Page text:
Flipping through YouTube this evening I found another version of "Hello in There" written by John Prine and performed by Natalie Merchant, Michael Stipe and Billy Bragg. I always found the live London recording of this very moving and this evening found a version performed in the Czech Republic in 1990. There is a version on the 'Campfires' CD, but it is nice to see the interaction between Ms Merchant and Mr Stipe and the emotion they put into the song.
The original recording by John Prine is fine, but the Merchant / Stipe / Bragg one seems to bring out the message of the song more.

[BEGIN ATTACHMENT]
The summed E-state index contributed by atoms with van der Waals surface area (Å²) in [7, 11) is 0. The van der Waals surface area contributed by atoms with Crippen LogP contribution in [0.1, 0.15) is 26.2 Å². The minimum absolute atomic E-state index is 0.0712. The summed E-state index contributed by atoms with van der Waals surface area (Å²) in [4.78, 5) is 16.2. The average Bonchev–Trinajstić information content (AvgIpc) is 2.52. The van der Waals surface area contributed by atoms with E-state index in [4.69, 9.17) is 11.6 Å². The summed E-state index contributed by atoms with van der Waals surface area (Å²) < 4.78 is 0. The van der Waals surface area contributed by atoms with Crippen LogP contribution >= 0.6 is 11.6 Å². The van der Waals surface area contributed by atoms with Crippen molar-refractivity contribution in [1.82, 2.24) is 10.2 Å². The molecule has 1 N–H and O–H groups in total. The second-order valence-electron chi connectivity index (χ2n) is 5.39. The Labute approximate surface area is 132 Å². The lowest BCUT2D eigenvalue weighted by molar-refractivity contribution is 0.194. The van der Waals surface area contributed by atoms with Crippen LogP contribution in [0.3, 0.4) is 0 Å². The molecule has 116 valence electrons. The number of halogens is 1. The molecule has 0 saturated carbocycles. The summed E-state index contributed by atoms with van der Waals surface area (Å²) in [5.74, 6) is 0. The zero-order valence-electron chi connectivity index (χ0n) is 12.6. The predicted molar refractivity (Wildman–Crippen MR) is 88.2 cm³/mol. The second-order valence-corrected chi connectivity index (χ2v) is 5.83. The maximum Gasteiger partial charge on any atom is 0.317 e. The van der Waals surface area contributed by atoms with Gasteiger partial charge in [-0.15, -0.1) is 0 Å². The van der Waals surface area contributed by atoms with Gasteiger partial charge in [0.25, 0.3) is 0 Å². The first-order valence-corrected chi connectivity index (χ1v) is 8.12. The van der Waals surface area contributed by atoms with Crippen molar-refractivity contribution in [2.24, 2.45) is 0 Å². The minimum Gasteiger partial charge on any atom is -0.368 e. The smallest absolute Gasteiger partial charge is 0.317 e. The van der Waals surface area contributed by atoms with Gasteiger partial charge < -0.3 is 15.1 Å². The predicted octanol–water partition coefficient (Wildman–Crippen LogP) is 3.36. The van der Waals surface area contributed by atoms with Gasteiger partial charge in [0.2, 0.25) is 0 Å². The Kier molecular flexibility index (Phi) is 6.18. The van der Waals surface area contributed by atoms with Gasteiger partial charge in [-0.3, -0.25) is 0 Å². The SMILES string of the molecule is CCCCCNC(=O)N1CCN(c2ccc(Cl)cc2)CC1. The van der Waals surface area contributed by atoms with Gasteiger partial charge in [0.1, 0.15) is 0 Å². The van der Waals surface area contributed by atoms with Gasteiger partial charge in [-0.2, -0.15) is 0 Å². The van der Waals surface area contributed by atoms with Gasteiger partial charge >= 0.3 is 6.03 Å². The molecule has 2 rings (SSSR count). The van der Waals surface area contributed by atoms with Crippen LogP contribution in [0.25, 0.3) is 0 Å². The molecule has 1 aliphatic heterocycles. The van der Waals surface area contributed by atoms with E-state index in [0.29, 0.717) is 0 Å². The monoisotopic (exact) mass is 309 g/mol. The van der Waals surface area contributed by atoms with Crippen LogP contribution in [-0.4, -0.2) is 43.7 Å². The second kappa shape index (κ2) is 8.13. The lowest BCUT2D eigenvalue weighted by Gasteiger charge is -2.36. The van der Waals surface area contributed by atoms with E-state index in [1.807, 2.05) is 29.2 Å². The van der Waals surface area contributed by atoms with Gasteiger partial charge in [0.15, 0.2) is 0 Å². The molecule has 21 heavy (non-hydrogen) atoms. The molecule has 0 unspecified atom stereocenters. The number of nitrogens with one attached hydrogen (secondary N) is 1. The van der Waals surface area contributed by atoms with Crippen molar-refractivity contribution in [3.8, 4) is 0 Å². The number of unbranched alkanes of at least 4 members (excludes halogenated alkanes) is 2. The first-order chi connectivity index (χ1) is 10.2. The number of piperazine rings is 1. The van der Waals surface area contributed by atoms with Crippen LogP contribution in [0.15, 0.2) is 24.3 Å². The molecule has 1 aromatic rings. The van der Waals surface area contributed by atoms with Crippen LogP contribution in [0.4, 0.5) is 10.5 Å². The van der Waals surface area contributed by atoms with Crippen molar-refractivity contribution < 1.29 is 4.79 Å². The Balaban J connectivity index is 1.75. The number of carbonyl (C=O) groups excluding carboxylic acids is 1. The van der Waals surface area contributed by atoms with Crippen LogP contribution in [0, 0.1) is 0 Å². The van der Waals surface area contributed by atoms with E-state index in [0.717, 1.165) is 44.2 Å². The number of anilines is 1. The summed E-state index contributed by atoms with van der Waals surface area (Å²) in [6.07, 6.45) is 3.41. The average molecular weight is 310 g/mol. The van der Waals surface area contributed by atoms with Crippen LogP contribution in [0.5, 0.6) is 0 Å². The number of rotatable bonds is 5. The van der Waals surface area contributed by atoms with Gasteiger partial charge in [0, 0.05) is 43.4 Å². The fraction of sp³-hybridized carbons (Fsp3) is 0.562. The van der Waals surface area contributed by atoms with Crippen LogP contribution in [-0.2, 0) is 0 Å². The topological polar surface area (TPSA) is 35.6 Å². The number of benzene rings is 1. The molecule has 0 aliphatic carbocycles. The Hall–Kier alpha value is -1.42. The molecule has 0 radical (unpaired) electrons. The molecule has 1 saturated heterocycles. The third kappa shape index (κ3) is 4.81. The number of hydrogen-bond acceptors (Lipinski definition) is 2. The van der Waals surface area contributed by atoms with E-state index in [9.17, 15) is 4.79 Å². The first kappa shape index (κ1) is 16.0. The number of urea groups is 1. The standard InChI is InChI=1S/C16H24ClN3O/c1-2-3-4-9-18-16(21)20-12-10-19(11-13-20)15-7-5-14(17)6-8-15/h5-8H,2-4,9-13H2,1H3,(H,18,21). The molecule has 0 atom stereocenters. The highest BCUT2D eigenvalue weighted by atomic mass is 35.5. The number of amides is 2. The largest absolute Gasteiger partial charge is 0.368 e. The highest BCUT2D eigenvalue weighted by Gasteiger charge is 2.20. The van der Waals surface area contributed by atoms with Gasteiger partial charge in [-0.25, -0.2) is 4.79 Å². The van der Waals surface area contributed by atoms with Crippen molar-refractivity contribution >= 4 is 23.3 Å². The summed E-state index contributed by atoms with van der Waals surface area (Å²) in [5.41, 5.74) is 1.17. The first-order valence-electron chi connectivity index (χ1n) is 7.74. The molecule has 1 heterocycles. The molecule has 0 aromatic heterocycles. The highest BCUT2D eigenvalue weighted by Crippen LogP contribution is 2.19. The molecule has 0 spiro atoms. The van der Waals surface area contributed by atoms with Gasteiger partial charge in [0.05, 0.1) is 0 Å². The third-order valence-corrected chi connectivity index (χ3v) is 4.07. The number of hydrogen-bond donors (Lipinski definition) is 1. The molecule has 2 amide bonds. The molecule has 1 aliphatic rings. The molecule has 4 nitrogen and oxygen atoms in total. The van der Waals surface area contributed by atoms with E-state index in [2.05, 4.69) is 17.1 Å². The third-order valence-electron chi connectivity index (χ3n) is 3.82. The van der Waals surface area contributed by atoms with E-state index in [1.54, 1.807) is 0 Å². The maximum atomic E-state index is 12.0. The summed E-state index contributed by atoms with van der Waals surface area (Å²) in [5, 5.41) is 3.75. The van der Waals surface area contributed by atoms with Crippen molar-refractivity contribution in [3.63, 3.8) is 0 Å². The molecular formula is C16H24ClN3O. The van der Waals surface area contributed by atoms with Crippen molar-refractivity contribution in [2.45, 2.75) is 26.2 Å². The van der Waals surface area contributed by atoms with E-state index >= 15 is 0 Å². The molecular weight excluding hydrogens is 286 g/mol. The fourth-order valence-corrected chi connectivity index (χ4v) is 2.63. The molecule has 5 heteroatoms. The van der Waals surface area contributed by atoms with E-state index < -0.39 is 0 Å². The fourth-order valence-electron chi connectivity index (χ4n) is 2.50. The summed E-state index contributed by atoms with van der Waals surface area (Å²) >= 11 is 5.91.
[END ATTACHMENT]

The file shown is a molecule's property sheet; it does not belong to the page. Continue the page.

It would be interesting to see what other recordings do the same. Any suggestions?
Snakefarm - their entire first album, 'Songs from my funeral'. Superb, every second of it.
I got this from the library back when it was first released in 1999. I knew nothing about the band but noted that there was a cover of 'Frankie & Johnny' and one of 'John Henry' on it. These were two of the songs that drew me into my love of the blues as a teenager (the versions by Champion Jack Dupree and Sonny Terry and Brownie McGhee respectively in case you are wondering). So I wondered how they might be interpreted by an obviously modern band. Much more different than I could imagine, as it turned out, and far from the sort of thing I usually listened to at the time.
Article 94: It's OK to drop the cow, but not as a weapon.
All Along the Watchtower - XTC Sweet Jane - Cowboy Junkies Can't Get Used to Losing You - The Beat Try a Little Tenderness - The Commitments Ever Fallen in Love - Fine Young Cannibals With a Little Help From My Friends - Joe Cocker